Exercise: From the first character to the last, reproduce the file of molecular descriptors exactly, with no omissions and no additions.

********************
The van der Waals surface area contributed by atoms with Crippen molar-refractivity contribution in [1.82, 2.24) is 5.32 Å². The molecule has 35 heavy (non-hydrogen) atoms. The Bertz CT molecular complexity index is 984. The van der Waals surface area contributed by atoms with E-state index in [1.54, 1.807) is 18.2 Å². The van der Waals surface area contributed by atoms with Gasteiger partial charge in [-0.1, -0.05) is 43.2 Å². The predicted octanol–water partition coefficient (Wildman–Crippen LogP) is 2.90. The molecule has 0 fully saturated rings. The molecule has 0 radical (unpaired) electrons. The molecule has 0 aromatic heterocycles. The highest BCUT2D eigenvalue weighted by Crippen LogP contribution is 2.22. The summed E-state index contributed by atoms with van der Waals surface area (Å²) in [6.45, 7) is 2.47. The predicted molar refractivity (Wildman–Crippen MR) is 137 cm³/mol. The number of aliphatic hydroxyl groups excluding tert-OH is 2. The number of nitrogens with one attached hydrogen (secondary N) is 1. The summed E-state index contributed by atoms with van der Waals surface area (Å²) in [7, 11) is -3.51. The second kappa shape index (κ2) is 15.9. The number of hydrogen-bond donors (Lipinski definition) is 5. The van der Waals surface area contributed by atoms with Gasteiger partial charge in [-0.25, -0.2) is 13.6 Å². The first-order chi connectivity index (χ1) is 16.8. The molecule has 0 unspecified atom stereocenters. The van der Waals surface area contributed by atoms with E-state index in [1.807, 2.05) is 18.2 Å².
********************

The van der Waals surface area contributed by atoms with Crippen molar-refractivity contribution in [1.82, 2.24) is 5.32 Å². The molecule has 35 heavy (non-hydrogen) atoms. The Bertz CT molecular complexity index is 984. The van der Waals surface area contributed by atoms with E-state index in [1.54, 1.807) is 18.2 Å². The van der Waals surface area contributed by atoms with Gasteiger partial charge in [-0.1, -0.05) is 43.2 Å². The predicted octanol–water partition coefficient (Wildman–Crippen LogP) is 2.90. The molecule has 0 fully saturated rings. The molecule has 0 radical (unpaired) electrons. The molecule has 0 aromatic heterocycles. The highest BCUT2D eigenvalue weighted by Crippen LogP contribution is 2.22. The summed E-state index contributed by atoms with van der Waals surface area (Å²) in [6.45, 7) is 2.47. The predicted molar refractivity (Wildman–Crippen MR) is 137 cm³/mol. The number of aliphatic hydroxyl groups excluding tert-OH is 2. The number of nitrogens with one attached hydrogen (secondary N) is 1. The summed E-state index contributed by atoms with van der Waals surface area (Å²) in [7, 11) is -3.51. The second kappa shape index (κ2) is 15.9. The number of hydrogen-bond donors (Lipinski definition) is 5. The van der Waals surface area contributed by atoms with Gasteiger partial charge in [-0.25, -0.2) is 13.6 Å². The first-order chi connectivity index (χ1) is 16.8. The molecule has 0 unspecified atom stereocenters. The van der Waals surface area contributed by atoms with E-state index in [1.807, 2.05) is 18.2 Å².